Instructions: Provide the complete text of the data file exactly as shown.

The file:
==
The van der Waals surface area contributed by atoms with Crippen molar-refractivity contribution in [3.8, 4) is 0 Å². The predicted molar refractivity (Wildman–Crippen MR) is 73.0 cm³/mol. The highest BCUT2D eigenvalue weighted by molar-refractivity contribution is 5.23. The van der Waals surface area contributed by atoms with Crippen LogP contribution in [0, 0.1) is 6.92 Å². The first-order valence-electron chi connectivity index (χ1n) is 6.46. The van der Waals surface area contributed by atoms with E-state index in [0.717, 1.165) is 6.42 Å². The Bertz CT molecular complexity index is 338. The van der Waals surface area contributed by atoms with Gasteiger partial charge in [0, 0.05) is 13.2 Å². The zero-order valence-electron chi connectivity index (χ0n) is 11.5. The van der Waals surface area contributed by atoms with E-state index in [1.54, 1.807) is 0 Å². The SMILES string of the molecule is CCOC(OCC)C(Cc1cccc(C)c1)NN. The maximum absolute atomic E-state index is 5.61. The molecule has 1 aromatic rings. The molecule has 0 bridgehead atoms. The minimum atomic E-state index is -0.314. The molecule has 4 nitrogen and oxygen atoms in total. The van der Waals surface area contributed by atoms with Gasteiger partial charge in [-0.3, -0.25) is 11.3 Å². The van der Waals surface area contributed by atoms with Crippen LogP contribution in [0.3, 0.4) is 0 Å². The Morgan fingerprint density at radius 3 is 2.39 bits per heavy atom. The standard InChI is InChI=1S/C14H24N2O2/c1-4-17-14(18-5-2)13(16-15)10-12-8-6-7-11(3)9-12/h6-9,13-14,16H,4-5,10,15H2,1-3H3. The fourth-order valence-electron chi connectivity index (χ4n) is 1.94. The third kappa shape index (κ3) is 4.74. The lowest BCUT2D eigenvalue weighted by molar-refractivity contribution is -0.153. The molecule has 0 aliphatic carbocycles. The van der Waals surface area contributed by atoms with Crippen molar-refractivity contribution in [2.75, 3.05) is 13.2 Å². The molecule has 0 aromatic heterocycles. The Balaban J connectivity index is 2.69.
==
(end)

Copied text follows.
The van der Waals surface area contributed by atoms with Crippen molar-refractivity contribution in [3.8, 4) is 0 Å². The predicted molar refractivity (Wildman–Crippen MR) is 73.0 cm³/mol. The highest BCUT2D eigenvalue weighted by molar-refractivity contribution is 5.23. The van der Waals surface area contributed by atoms with Crippen LogP contribution in [0, 0.1) is 6.92 Å². The first-order valence-electron chi connectivity index (χ1n) is 6.46. The van der Waals surface area contributed by atoms with E-state index in [0.717, 1.165) is 6.42 Å². The Bertz CT molecular complexity index is 338. The van der Waals surface area contributed by atoms with Gasteiger partial charge in [0, 0.05) is 13.2 Å². The zero-order valence-electron chi connectivity index (χ0n) is 11.5. The van der Waals surface area contributed by atoms with E-state index in [1.54, 1.807) is 0 Å². The SMILES string of the molecule is CCOC(OCC)C(Cc1cccc(C)c1)NN. The maximum absolute atomic E-state index is 5.61. The molecule has 1 aromatic rings. The molecule has 0 bridgehead atoms. The minimum atomic E-state index is -0.314. The molecule has 4 nitrogen and oxygen atoms in total. The van der Waals surface area contributed by atoms with Gasteiger partial charge in [-0.3, -0.25) is 11.3 Å². The van der Waals surface area contributed by atoms with Crippen LogP contribution in [0.3, 0.4) is 0 Å². The Morgan fingerprint density at radius 3 is 2.39 bits per heavy atom. The standard InChI is InChI=1S/C14H24N2O2/c1-4-17-14(18-5-2)13(16-15)10-12-8-6-7-11(3)9-12/h6-9,13-14,16H,4-5,10,15H2,1-3H3. The fourth-order valence-electron chi connectivity index (χ4n) is 1.94. The third kappa shape index (κ3) is 4.74. The lowest BCUT2D eigenvalue weighted by molar-refractivity contribution is -0.153. The molecule has 0 aliphatic carbocycles. The van der Waals surface area contributed by atoms with Crippen molar-refractivity contribution in [2.75, 3.05) is 13.2 Å². The molecule has 0 aromatic heterocycles. The Balaban J connectivity index is 2.69.